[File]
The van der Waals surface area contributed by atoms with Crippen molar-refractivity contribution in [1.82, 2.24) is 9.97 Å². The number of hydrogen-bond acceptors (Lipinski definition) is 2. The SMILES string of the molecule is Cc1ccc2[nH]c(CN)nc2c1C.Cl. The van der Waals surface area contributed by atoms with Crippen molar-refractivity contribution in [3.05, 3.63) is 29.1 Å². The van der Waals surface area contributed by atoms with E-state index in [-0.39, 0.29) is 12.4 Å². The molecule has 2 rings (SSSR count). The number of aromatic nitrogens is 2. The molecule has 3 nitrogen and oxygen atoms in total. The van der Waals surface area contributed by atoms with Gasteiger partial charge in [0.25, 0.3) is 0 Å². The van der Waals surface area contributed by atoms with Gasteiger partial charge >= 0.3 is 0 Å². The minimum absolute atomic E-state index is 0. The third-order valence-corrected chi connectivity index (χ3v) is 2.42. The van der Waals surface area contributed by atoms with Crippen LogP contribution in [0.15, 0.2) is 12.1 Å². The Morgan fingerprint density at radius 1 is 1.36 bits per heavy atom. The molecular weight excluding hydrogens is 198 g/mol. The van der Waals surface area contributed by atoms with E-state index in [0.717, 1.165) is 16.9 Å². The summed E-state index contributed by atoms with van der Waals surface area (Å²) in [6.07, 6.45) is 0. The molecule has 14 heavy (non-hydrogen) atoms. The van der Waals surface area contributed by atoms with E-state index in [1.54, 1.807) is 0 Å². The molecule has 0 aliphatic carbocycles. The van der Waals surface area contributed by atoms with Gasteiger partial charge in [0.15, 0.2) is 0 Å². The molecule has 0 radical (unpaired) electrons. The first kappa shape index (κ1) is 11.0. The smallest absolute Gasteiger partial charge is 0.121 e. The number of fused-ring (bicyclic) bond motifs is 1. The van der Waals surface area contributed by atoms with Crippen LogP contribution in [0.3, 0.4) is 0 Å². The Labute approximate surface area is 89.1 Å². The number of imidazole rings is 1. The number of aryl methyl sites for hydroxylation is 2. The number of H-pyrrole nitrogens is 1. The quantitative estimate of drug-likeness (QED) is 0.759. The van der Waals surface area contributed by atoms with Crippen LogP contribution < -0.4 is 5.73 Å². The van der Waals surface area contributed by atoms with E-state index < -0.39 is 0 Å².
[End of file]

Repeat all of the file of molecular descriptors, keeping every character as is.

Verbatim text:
The van der Waals surface area contributed by atoms with Crippen molar-refractivity contribution in [1.82, 2.24) is 9.97 Å². The number of hydrogen-bond acceptors (Lipinski definition) is 2. The SMILES string of the molecule is Cc1ccc2[nH]c(CN)nc2c1C.Cl. The van der Waals surface area contributed by atoms with Crippen molar-refractivity contribution in [3.05, 3.63) is 29.1 Å². The van der Waals surface area contributed by atoms with E-state index in [-0.39, 0.29) is 12.4 Å². The molecule has 2 rings (SSSR count). The number of aromatic nitrogens is 2. The molecule has 3 nitrogen and oxygen atoms in total. The van der Waals surface area contributed by atoms with Gasteiger partial charge in [0.25, 0.3) is 0 Å². The van der Waals surface area contributed by atoms with Gasteiger partial charge >= 0.3 is 0 Å². The minimum absolute atomic E-state index is 0. The third-order valence-corrected chi connectivity index (χ3v) is 2.42. The van der Waals surface area contributed by atoms with Crippen LogP contribution in [0.15, 0.2) is 12.1 Å². The Morgan fingerprint density at radius 1 is 1.36 bits per heavy atom. The molecular weight excluding hydrogens is 198 g/mol. The van der Waals surface area contributed by atoms with E-state index in [0.717, 1.165) is 16.9 Å². The summed E-state index contributed by atoms with van der Waals surface area (Å²) in [6.07, 6.45) is 0. The molecule has 14 heavy (non-hydrogen) atoms. The van der Waals surface area contributed by atoms with E-state index in [1.54, 1.807) is 0 Å². The molecule has 0 aliphatic carbocycles. The van der Waals surface area contributed by atoms with Gasteiger partial charge in [0.15, 0.2) is 0 Å². The molecule has 0 radical (unpaired) electrons. The first kappa shape index (κ1) is 11.0. The smallest absolute Gasteiger partial charge is 0.121 e. The number of fused-ring (bicyclic) bond motifs is 1. The van der Waals surface area contributed by atoms with Crippen LogP contribution in [0.3, 0.4) is 0 Å². The Labute approximate surface area is 89.1 Å². The number of imidazole rings is 1. The number of aryl methyl sites for hydroxylation is 2. The number of H-pyrrole nitrogens is 1. The quantitative estimate of drug-likeness (QED) is 0.759. The van der Waals surface area contributed by atoms with Crippen LogP contribution < -0.4 is 5.73 Å². The van der Waals surface area contributed by atoms with E-state index < -0.39 is 0 Å².